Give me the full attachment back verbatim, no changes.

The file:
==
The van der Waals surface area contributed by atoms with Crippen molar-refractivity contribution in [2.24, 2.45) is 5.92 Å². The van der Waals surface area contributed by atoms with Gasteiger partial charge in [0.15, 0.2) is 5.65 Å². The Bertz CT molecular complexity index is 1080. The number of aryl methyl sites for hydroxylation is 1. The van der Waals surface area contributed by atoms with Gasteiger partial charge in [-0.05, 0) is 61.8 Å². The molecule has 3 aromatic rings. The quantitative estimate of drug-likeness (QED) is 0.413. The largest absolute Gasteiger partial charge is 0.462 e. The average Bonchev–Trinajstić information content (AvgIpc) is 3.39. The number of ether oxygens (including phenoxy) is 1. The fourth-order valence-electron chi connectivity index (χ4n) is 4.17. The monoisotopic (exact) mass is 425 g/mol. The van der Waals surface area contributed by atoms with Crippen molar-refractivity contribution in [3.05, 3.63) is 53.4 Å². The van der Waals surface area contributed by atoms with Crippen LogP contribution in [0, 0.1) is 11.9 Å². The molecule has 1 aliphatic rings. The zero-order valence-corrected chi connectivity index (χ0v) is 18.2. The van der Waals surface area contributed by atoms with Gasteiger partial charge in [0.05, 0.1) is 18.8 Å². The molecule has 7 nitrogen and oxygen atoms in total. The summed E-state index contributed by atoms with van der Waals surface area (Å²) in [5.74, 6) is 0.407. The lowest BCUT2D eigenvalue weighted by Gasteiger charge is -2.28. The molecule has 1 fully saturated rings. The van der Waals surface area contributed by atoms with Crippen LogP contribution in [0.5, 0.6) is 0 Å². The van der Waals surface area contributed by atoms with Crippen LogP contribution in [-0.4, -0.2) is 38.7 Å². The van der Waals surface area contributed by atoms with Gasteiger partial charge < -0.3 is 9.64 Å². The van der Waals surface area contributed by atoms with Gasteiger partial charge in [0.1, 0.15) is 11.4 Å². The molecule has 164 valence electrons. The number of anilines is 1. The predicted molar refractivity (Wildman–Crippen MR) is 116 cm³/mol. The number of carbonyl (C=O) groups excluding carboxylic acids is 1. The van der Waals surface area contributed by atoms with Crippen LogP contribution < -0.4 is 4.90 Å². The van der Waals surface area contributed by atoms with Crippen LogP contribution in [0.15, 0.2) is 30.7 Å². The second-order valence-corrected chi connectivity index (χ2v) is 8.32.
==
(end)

The van der Waals surface area contributed by atoms with Crippen molar-refractivity contribution in [2.24, 2.45) is 5.92 Å². The van der Waals surface area contributed by atoms with Gasteiger partial charge in [0.15, 0.2) is 5.65 Å². The Bertz CT molecular complexity index is 1080. The number of aryl methyl sites for hydroxylation is 1. The van der Waals surface area contributed by atoms with Gasteiger partial charge in [-0.05, 0) is 61.8 Å². The molecule has 3 aromatic rings. The quantitative estimate of drug-likeness (QED) is 0.413. The largest absolute Gasteiger partial charge is 0.462 e. The average Bonchev–Trinajstić information content (AvgIpc) is 3.39. The number of ether oxygens (including phenoxy) is 1. The fourth-order valence-electron chi connectivity index (χ4n) is 4.17. The monoisotopic (exact) mass is 425 g/mol. The van der Waals surface area contributed by atoms with Crippen molar-refractivity contribution in [3.05, 3.63) is 53.4 Å². The van der Waals surface area contributed by atoms with Crippen LogP contribution in [0, 0.1) is 11.9 Å². The molecule has 1 aliphatic rings. The zero-order valence-corrected chi connectivity index (χ0v) is 18.2. The van der Waals surface area contributed by atoms with Gasteiger partial charge in [0.05, 0.1) is 18.8 Å². The molecule has 7 nitrogen and oxygen atoms in total. The summed E-state index contributed by atoms with van der Waals surface area (Å²) in [5.74, 6) is 0.407. The lowest BCUT2D eigenvalue weighted by Gasteiger charge is -2.28. The molecule has 1 fully saturated rings. The van der Waals surface area contributed by atoms with Crippen LogP contribution in [0.5, 0.6) is 0 Å². The van der Waals surface area contributed by atoms with Crippen LogP contribution in [-0.4, -0.2) is 38.7 Å². The van der Waals surface area contributed by atoms with Gasteiger partial charge < -0.3 is 9.64 Å². The van der Waals surface area contributed by atoms with Gasteiger partial charge in [0.1, 0.15) is 11.4 Å². The molecule has 164 valence electrons. The number of anilines is 1. The predicted molar refractivity (Wildman–Crippen MR) is 116 cm³/mol. The number of carbonyl (C=O) groups excluding carboxylic acids is 1. The van der Waals surface area contributed by atoms with Crippen LogP contribution < -0.4 is 4.90 Å². The van der Waals surface area contributed by atoms with Crippen LogP contribution in [0.15, 0.2) is 30.7 Å². The second-order valence-corrected chi connectivity index (χ2v) is 8.32.